7. You need to use common sense when referencing – it’s pretty straight forward if you’re referencing an article about something academic, just use a peer reviewed paper or review. If however, you’re going to write about something that might involve referencing websites and blogs as a source, you need to use your common sense. It’s probably OK to reference the BBC or a blog from a distinguished expert in a given field, but probably not the best idea to reference the gossip column from a red top or some nutter’s personal blog who thinks there’s an overlord race of reptilians controlling us.  So, like I say – it’s just common sense.

Overall I would say the take home message is just get stuck in. Most of us rely on Wikipedia for knowledge, but how many people think about contributing? Why shouldn’t it be you that helps out and contributes? Be bold!

Also there was cake.

Best quote of the day: 'Unlike Wikipedia editing, cutting the cake cannot be undone'

Best quote of the day: ‘Unlike Wikipedia editing, cutting the cake cannot be undone’

*Arguments not meat.

Chroma: Art Meets Science

28 Oct

This weekend was the first of the Science Festival and it didn’t disappoint.  I performed in Science Showoff at MOSI on Friday night, which was an awesome night with a huge turnout. It was really fun, the Science Showoff people were ace and I thought all the other performers were amazing. If you’re ever in a town where there’s a showoff happening I would highly recommend attending or getting involved. On Saturday I went to see science meets art lecture, Chroma, which was a nice way to spend a Saturday afternoon and on Sunday I attended the Manchester Girl Geek Wikipedia editing day. I learned a lot in the latter, so much so I’m going to put it in a separate post (coming soon).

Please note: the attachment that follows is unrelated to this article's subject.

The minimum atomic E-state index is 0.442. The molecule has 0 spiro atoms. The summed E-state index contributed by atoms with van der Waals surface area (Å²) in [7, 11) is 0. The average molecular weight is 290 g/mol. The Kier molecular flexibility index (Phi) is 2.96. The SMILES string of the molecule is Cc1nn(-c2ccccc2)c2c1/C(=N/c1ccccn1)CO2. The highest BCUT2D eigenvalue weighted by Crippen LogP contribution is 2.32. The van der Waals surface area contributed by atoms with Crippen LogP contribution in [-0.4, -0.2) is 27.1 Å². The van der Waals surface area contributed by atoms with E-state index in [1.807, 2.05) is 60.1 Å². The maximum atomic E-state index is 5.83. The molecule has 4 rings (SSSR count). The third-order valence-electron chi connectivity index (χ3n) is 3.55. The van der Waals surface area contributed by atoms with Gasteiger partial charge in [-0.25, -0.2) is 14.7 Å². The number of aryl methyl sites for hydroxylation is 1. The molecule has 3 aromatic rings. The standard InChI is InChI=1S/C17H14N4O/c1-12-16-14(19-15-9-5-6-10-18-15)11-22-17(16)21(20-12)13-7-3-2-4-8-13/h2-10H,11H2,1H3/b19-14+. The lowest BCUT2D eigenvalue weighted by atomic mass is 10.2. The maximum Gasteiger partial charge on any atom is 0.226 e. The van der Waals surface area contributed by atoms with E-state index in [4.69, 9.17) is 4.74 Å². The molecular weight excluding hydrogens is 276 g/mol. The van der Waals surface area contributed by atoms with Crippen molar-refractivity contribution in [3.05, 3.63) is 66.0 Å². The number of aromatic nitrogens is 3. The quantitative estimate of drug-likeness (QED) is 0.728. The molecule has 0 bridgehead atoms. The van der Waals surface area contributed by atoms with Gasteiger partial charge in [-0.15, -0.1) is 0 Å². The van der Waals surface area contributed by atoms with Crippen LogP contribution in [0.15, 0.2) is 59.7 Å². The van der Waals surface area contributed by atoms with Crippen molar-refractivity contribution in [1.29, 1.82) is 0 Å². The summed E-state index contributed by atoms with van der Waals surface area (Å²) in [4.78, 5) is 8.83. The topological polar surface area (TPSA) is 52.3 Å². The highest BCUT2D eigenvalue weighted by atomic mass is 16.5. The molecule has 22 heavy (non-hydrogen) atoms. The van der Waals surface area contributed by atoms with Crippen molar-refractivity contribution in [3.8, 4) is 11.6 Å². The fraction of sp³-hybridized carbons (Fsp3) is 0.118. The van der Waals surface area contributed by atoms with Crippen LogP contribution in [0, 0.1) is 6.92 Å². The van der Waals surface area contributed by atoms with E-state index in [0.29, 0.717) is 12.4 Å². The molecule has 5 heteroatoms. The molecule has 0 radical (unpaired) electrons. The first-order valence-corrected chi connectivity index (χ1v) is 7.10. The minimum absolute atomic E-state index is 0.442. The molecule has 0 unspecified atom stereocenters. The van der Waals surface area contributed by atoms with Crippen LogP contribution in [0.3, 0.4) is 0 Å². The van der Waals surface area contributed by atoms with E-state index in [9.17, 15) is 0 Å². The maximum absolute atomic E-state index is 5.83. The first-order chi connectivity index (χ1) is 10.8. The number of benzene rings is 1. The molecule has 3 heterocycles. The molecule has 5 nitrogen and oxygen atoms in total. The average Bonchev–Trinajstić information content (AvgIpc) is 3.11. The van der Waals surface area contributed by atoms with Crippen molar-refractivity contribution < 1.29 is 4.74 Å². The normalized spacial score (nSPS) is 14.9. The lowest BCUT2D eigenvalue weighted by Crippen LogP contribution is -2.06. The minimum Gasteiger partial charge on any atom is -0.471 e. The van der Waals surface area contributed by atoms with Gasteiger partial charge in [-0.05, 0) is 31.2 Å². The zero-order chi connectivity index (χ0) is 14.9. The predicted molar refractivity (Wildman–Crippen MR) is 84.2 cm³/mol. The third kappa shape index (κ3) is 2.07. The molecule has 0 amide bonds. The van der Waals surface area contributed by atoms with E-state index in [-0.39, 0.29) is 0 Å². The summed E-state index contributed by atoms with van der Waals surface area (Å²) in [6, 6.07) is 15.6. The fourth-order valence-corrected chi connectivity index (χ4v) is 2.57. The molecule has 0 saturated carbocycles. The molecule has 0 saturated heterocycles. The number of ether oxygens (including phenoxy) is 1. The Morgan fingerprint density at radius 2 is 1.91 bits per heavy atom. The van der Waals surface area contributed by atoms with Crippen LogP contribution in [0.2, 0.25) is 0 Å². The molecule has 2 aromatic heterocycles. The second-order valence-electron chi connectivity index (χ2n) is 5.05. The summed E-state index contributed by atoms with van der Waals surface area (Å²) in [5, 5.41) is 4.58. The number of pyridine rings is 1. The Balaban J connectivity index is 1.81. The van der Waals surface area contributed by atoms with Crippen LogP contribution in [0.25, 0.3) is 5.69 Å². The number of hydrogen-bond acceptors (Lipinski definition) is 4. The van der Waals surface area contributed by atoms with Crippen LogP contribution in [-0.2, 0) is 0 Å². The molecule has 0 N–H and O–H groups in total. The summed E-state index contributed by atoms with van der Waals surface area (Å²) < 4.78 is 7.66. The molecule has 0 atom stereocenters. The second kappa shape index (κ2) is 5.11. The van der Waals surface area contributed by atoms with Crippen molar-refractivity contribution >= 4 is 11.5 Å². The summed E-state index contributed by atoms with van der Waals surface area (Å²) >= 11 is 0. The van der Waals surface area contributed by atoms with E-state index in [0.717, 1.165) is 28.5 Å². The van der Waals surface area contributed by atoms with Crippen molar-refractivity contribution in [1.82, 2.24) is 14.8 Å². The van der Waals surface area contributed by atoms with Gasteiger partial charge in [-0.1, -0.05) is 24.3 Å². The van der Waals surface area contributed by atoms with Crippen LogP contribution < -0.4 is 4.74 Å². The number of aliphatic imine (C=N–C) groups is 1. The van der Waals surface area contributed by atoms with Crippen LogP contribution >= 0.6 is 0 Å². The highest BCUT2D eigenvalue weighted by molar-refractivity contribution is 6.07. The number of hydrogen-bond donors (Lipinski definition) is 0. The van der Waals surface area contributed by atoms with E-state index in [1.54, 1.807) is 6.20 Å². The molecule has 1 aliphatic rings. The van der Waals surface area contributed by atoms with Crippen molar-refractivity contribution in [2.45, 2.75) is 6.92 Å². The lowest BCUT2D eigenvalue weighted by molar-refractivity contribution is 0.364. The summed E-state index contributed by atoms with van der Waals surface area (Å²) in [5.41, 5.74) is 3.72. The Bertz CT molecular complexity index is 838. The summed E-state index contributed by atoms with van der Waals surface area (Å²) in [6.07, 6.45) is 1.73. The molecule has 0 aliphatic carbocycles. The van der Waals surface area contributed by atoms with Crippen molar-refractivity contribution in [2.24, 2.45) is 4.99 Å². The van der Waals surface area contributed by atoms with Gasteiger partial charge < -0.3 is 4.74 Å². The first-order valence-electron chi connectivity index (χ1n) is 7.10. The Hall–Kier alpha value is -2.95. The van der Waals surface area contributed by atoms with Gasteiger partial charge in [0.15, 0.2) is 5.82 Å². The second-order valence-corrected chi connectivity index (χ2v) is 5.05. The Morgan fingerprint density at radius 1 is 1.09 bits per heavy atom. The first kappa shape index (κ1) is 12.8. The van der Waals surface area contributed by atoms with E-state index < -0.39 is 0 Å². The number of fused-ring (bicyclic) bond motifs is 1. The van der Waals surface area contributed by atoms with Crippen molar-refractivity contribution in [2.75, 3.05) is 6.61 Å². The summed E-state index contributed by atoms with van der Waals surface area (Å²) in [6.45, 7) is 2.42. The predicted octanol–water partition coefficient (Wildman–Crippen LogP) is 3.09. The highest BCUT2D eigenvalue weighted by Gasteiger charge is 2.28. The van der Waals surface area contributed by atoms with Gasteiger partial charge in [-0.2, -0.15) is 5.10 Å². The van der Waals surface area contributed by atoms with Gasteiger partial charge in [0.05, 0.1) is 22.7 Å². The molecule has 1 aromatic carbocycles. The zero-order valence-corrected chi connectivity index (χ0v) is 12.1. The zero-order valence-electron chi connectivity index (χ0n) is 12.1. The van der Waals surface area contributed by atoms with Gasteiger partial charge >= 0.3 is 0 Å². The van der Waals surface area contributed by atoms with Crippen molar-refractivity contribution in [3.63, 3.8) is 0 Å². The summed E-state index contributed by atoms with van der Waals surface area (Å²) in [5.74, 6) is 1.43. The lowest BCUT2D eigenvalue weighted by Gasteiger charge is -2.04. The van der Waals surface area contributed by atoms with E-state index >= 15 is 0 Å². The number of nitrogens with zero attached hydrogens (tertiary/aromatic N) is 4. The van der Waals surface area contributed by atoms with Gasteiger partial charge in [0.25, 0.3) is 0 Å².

Chroma, the arts meets science lecture was a brilliant show. It explored some of the themes in the late Derek Jarman’s book, which he wrote as a homage to colour. The tragic twist in this narrative is that Derek wrote the book as he was going blind due to AIDs related complications. Jenna Ashton discussed the book and talked about the evocative and emotive effects of colour as well as their intrinsic meaning to us. She took us through black into white via each colour in the spectrum.

2013_10_27_22_32_17 (1)Dr. Frank Mair explained the science of colour, from the light spectrum to the production of pigment. For each colour Jenna discussed, Frank had a very cool flash bang-esque demonstration to show how we perceive colour. This was aided by a machine that split the different wavelengths of light like a prism. The resulting different colours were captured using a webcam and fed into a computer with some specialised software that showed the light spectrum being captured. Frank explained that our eyes can detect light with certain wavelengths and when all these wavelengths reach our eyes together they appear white. WP_001652